“Were Here,” They’re Queer, Get Used to It

Posted on April 24, 2020

We fully admit that our initial reaction to this show may have included some eyerolls. It wasn’t the cast that produced the reaction. We love Shangela, Bob the Drag Queen and Eureka and always have, ever since we were first introduced to each of them on RuPaul’s Drag Race. No, it was the premise that had us rolling our eyes.

One of the questions that came up with some frequency on our book tour was “What’s going to be the next big cultural moment for drag?” And we noted a few times, with some disappointment, that it was likely to be some sort of reality show where drag queens make over straight people or come into straight communities to make their lives better somehow. There’s a bit of a tradition in mainstream culture of the “magical drag queen.” You saw it in old films like To Wong Foo, or The Adventures of Priscilla, Queen of the Desert; this idea that drag queens are magical creatures who come into dreary heterosexual lives, sprinkle some glitter, and make everything better. Even Drag Race utilized this trope with its once-a-season family makeover challenges. It’s an idea with a lot of appeal for the mainstream but it tends (much like the “magical negro” trope) to reduce queer people and drag queens specifically to selfless helpers without lives or ambitions of their own. It also reinforces the trope that gay people are naturally fabulous and straight people tragically not.

And to be fair, having watched the episode, that aspect is there. Bob, Shangela and Eureka pull their big, draggy caravan into Gettysburg, Pennsylvania and the entire episode repeatedly returns to the idea that small-town life is not a good place for gay people – especially flamboyantly, over-the-top gay people. The show forces all three queens to interact with the locals; in many cases, by simply getting a bit in their faces. As actual, you know, gay people, we found these parts of the show to be just a little stressful to watch.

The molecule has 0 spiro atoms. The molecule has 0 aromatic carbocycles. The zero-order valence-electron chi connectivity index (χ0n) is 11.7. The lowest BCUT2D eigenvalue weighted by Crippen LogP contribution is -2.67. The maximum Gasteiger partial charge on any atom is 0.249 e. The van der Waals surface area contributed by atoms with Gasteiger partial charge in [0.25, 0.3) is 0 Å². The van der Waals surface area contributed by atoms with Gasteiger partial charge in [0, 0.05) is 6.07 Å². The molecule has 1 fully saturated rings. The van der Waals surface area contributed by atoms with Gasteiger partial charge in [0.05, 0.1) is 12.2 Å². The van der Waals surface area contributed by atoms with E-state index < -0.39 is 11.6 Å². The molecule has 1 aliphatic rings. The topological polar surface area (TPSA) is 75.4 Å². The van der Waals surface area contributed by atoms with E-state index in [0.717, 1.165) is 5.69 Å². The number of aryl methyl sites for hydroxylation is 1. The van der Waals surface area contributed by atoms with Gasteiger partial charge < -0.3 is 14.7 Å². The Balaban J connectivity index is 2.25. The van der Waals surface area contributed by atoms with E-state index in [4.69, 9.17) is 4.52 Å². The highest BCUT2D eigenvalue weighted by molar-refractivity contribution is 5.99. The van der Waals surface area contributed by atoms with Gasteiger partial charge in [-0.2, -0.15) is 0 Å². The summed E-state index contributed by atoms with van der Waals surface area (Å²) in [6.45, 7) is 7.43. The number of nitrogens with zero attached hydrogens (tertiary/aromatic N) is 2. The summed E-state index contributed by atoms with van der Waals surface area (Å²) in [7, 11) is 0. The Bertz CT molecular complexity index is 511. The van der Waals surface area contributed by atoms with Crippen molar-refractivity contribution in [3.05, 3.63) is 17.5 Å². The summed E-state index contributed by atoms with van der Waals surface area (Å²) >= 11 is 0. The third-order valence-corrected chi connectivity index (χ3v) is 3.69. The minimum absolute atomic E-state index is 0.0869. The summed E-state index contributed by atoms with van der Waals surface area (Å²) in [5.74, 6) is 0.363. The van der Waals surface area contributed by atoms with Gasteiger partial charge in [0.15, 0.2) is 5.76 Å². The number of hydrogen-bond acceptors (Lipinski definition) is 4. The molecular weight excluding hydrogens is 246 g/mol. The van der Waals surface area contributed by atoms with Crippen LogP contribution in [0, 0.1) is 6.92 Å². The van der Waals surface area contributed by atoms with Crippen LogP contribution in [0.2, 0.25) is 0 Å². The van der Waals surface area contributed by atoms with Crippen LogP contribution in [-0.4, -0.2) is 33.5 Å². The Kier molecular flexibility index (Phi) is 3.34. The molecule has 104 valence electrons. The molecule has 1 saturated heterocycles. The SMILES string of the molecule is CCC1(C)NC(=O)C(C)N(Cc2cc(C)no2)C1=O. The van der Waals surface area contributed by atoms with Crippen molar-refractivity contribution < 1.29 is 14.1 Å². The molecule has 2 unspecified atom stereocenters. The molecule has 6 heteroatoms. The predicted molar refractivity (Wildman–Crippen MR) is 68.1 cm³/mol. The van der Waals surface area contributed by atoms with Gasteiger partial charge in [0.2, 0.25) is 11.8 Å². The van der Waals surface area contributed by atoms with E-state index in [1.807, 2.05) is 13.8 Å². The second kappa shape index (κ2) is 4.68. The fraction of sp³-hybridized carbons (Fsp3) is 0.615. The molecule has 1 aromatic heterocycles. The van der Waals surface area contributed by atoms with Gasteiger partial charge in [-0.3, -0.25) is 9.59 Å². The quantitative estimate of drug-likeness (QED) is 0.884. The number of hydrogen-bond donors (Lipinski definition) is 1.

But We’re Here is clearly a show with a lot of heart that wants to make you feel good and despite the stress of the setting or the potential staleness of the concept, it manages that quite nicely. Each queen is set up with a member of the town who has agreed to let themselves be made over and trained as a drag queen, with the climax of the episode being an actual full-on drag show, put on by the three professionals (all of whom are very, very good at what they do) and their three amateur charges. The show triumphs because of two factors: the three queens themselves and the type of people they’re making over. Bob gets set up with a straight (but very game) black man who wants to stand for queer people, knowing how hard it is to be different in a small town. Shangela gets set up with a young gay man who lives with his supportive but befuddled parents and who clearly has a strong desire to do drag. Eureka, in the most poignant story, is set up with a woman who ostracized her queer daughter when she informed her she was going to hell and now wants to prove to her that she’s learned and changed her mind. We won’t give away any of the ends of these storylines, but trust: tears were shed.

Sure, it’s manipulative as hell. It’s a reality show, after all. But there’s good reality TV and there’s bad reality TV and this charming, heartwarming, funny and entertaining show definitely falls into the former category. It’s good reality television; beautifully produced, extremely well cast, with the ability to spin out unforgettable stories in the space of an hour. And at this time of stress, anxiety, and a dire lack of socialization, it may just be exactly what you need.

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